Byline: Ruth Benoit

PARIS — Feminine looks and separates for layering set the fashion mood for the Pret-a-Porter Paris fair here, and while attendance lagged from a year ago, some exhibitors enjoyed active ordering.
The four-day show, which ran through Sept. 8, pulled 47,171 visitors, down 9 percent from the show of a year ago, according to show organizers. The changing of the dates for SEHM, a major men’s wear event, from September to July was thought to be one key reason for the drop in attendance.
After France, Spain was responsible for the highest percentage of visitors — roughly 14 percent — followed by Italy and Japan. The funeral of Princess Diana was seen as having cut into the number of British buyers.
The September session of this ready-to-wear fair is traditionally less important for order-writing than the larger October edition, and that seemed to be the case this season. According to exhibitors, buyers often like to look at the collections in September and place orders in October. However most exhibitors said they could not afford to skip the September dates and risk missing orders from international buyers.
Within the fair’s various groupings, there were almost 900 exhibitors, more than half of them French.
Although designers at the Atmosphere section, organized by Muriel Guyot, continued to set trends, Expressions was cited as being a must stop for retailers. Expressions is organized by Hortensia de Hutten, who also runs the Workshop group during the March and October ready-to-wear fairs, and carries mostly young designers.
“The Expressions area was a great surprise this season. It had a host of interesting designers like Bengt Jacobsson, Honorine and Lionel Bandiera,” said Mary Gallagher, European consultant for Harvey Nichols, London.
Discussing the activity at Atmosphere, Guyot said, “There are a number of designers who have finally taken off this season, commercially speaking. Some examples are Isabel Marant and Xuly Bet.”
Michel Klein, marking the second season since he relaunched his line, was also doing well, she added. Klein previously designed rtw and couture at Guy Laroche. Bestsellers for him were a viscose panther print dress with a black lace trim on the hem and striped crop tops in wool jersey.
Another Atmosphere exhibitor, five-year-old Lilith, designed by Lily Barreth, reported a successful show. “The U.S. is our strongest market,” said manager Angelika Souhani, who noted the brand has between 150 and 180 sales points throughout the country. “We are constantly adding to the collection, but never changing the concept. Separates from our first collection can be mixed with today’s pieces,” she said. The line includes large pants, long skirts and baggy sweaters in shades of olive green, powder blue, prune, gray and brown. Fabrics include linen, cotton, polyamide blends, viscose and cotton-wool blends.
One of the Lilith fans was U.S. buyer Baby Burstyn, owner of Baby & Co., a Seattle boutique. “I think a woman is looking for functional, practical and feminine clothes; I find all of this at Lilith,” said the retailer. “They understand layering, and the clothes can be worn from day into evening, and that is important now.” She also cited Isabel Marant as an important resource.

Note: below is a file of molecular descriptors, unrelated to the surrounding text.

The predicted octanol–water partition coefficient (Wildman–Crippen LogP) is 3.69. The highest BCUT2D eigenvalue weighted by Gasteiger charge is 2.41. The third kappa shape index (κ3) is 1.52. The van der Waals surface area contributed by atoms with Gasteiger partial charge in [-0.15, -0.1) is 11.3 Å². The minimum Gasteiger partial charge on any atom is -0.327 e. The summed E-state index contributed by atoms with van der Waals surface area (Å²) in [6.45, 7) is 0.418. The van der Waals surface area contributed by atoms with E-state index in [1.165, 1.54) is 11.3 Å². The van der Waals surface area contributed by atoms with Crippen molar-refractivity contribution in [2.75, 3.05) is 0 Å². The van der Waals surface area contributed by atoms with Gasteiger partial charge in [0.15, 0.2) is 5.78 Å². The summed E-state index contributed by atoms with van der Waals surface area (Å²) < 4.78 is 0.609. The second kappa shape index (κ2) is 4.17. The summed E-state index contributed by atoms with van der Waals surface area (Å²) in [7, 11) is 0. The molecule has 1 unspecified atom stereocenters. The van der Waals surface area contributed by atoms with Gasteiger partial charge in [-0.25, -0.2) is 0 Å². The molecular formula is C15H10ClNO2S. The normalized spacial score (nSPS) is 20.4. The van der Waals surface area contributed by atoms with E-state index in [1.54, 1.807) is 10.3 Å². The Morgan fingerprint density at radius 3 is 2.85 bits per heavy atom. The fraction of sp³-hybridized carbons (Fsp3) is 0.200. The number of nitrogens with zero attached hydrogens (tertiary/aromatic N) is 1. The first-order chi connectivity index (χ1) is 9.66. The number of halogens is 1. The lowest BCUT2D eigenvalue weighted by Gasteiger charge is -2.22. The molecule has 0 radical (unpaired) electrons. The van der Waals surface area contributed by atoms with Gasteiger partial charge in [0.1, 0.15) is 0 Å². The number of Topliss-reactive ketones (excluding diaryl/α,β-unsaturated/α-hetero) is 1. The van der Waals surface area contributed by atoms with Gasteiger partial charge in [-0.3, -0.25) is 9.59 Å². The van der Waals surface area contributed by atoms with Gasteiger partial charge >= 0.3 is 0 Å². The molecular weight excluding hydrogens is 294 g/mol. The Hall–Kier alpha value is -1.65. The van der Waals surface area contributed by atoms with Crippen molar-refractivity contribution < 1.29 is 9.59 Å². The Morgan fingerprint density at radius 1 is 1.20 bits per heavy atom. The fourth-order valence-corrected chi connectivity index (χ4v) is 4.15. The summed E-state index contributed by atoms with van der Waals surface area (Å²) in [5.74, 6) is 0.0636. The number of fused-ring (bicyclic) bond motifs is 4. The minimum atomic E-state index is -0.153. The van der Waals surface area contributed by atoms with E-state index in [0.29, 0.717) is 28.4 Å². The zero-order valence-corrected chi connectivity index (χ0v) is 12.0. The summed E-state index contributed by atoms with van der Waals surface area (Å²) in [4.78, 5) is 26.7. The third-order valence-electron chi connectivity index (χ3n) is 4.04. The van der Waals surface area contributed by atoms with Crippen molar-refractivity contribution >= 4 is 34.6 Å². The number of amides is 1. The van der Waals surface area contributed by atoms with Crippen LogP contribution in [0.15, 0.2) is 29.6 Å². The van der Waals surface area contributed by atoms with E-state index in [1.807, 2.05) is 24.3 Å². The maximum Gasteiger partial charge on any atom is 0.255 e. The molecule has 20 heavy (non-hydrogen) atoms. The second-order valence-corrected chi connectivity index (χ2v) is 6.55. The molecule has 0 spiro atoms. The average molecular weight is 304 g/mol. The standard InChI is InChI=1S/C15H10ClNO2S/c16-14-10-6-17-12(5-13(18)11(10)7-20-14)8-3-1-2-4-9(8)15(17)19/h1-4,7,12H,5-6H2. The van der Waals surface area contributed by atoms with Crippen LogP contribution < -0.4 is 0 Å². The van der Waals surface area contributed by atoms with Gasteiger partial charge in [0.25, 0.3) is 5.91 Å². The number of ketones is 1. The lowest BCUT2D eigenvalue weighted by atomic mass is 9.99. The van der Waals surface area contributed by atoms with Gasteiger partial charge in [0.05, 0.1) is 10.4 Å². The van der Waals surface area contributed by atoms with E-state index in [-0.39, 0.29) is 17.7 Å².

The New York export promotion agency, Fashion Exports/New York, returned to the fair for the second time, introducing two U.S. brands, Betsy & Adam and Cattiva. “We have signed up many new accounts,” said Laura Enman, sales manager for Betsy & Adam, “including buyers from Portugal, Spain and Greece.”
Another American exhibitor, showing in the Intersaisons section, was Los Angeles company Exit 1. Designer Jose Arellanes said the firm came to the Pret to reach international buyers. Exit 1 spotlighted eveningwear in black and wine of Lycra spandex-blend stretch jersey and also reported that it did well with sheer nylon jackets in pink, purple or black, with ostrich feather trim in a matching color. The jackets wholesale for $120.
French designer Helene Zubeldia, now in her third season, continued to push forward innovative ideas, including layered evening dresses with bronze sparkle giving a glittering star effect in pale yellow, pale pink and dark brown. Her daywear included pinstriped gabardine stretch suits with lifted shoulders, coupled with tops made of a stretchy polyamide and Lycra fabric she calls “baby skin.”
Laetitia Ivanez, designer of Les Prairies de Paris, showed goatskin dresses and cropped jackets in simple silhouettes, with colors that included lavender, navy and gray. She also uses cotton fabrics and adds details like a tiny button sewn onto the waistband of a dress. A cotton dress wholesales for about $60 (360 francs), and a goatskin dress for $215 (1,300 francs).
Jose Levy a Paris, who has been designing men’s wear for seven years, chose Atmosphere to show his first women’s collection. The line includes short tops, dresses, pants and jackets. He used Tencel for jackets, pants and skirts. There were also midnight blue silk taffeta dresses and skirts, hand-embroidered with blue paillettes, and in accessories he showed nylon pink and blue purses.
Roman Keflay, a female, Ethopian-born designer now based in New York but operating business out of London, showed at the Influences section of the fair. The company was set up in November 1996, and according to Ramsey Khoury, managing director, is doing well.
“This has been a good show for us. We have had positive response from people seeing the collection for the first time and made contact with buyers from Martinique, Greece, Spain and Portugal,” Khoury said.
At present, the line consists only of eveningwear, but plans are in the works for daywear.
Dresses are mostly made of viscose and acetate, and there are full-length crocheted jackets.

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